Creating a new Postgres database 08 Oct 03

After the amount of moving around that I did yesterday it is hard to believe that nothing went wrong. Lots of things went wrong but I will not bore you with them they are trivial to what I did today.
I started moving the “/usr/local/pgsql/data/base/links_database/files” around to make room in various places and managed to corrupt one of them. You can imagine my panic. I quickly put everything back to where it was and started Postgres and checked to see if the file I had corrupted was an index or a table. If it had been a index I could have just dropped it and recreated it but, it was the links_found table. However because I make regular backups of everything this gave me the chance to test them out.
Just recently I made some comments that I was going to use gzip, rather than bzip2, to do my backups, due to the amount of time that bzip2 takes to do anything. Trust my luck the gzip backup that I had taken recently was corrupted giving all sort of end of file errors etc. I need to investigate this because I cannot afford the time, to use bzip2 for my backups.
I used an old backup file from a few days ago. This is how I recreated the database for anyone that is interested.
]# psql template1
template1=# drop database links;
template1=# \q
]# createdb links
]# cat /links_database_01_10_03_15\:12\:57.sql.bz2 | bunzip2 | psql links
It looks like a very old backup from 7 days ago, but since the robots have not been running for a few days during that time so there was little data loss. The whole operation took a couple of hours. I also tried something a bit dangerous, when the database was halfway through re-creating itself I checked to see which data files had been created and had reached the max limit of 1Gb. I then moved the oldest of these to another file system and created a soft link to it. I know that there is probably an easier way do it than this, but because the database is bigger than any of my file systems I needed a quick and dirty method to free file space to avoid running out of room. If anyone knows a better way to do this I would like to know what it is, you know how to contact me.
Just when I thought everything was ok, I got the following error.
links=# select now (), count(*) from links_found;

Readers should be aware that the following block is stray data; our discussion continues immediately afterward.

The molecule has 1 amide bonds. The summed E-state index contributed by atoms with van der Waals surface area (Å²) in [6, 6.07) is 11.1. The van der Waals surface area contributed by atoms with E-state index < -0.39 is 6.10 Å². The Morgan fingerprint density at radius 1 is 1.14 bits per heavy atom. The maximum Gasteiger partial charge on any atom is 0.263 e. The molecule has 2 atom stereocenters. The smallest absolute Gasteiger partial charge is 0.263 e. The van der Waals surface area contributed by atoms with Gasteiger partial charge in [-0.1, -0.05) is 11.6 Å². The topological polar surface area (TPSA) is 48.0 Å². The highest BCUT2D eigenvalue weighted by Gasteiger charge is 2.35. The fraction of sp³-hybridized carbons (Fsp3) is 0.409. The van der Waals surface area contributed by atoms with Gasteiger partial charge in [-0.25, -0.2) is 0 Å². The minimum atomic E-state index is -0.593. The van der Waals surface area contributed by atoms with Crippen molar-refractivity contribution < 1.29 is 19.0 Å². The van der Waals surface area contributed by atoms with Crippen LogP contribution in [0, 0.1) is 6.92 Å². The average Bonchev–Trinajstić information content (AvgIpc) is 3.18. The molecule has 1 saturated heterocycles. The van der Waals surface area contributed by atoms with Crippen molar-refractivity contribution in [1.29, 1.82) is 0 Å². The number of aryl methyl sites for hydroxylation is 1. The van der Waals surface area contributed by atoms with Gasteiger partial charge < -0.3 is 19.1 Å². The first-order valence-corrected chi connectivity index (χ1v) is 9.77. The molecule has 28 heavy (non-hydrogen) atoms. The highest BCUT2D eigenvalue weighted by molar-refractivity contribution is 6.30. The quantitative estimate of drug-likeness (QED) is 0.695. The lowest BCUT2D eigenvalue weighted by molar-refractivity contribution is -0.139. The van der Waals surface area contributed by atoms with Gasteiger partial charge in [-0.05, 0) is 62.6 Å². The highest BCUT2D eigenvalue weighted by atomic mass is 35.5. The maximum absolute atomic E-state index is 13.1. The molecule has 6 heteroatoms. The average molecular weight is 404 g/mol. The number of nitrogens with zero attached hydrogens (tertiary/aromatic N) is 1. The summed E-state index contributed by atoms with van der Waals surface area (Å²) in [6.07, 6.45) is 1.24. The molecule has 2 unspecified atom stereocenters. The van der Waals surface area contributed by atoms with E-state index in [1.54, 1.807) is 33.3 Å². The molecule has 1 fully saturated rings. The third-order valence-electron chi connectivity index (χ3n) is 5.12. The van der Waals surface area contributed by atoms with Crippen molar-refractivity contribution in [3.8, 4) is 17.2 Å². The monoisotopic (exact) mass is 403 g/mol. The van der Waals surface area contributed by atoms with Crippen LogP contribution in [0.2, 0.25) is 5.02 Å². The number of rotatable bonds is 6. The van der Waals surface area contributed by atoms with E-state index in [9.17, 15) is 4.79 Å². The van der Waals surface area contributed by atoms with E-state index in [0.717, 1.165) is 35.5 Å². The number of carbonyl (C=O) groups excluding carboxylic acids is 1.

ERROR: cannot read block 477160 of links_found: Input/output error
links=# select relname, relfilenode, relpages from pg_class order by
relname | relfilenode | relpages
links_found | 71509890 | 456987
links_found_pkey | 112850939 | 418056
lf_found_url_idx | 112850933 | 397954
home_page | 71509882 | 90268
home_page_pkey | 112850935 | 77280
home_page_url_key | 112850937 | 74141
hp_url_id_index | 112850934 | 11990
pg_proc_proname_args_nsp_index | 16640 | 125
pg_proc | 1255 | 58
pg_depend | 16598 | 20
I knew this could mean I have a problem on my file system, I was having visions of one of my disks now being completely screwed. I found out what file system it was on using the above filename and then did the following.
[root@harry 71509876]# /etc/init.d/postgres stop
Stopping PostgreSQL: ok
[root@harry 71509876]# cd
[root@harry root]# umount /dev/sda5
[root@harry root]# e2fsck -c /dev/sda5
e2fsck 1.26 (3-Feb-2002)
Checking for bad blocks (read-only test): done
Pass 1: Checking inodes, blocks, and sizes
Duplicate blocks found… invoking duplicate block passes.
Pass 1B: Rescan for duplicate/bad blocks
Duplicate/bad block(s) in inode 766: 206483
Pass 1C: Scan directories for inodes with dup blocks.
Pass 1D: Reconciling duplicate blocks
(There are 1 inodes containing duplicate/bad blocks.)
File /data/base/71509876/71509890.3 (inode #766, mod time Wed Oct 8 13:16:55 2003)
has 1 duplicate block(s), shared with 1 file(s):
[root@harry 71509876]#
We can see straight away that there is a problem on my links_found table again. To fix this I ran e2fsck using the “-f” option and chose the defaults when asked questions. I ran it again to make sure that the defaults where not causing any trouble, and the database is now back in business.
40 Million links found
6 Million unique links found

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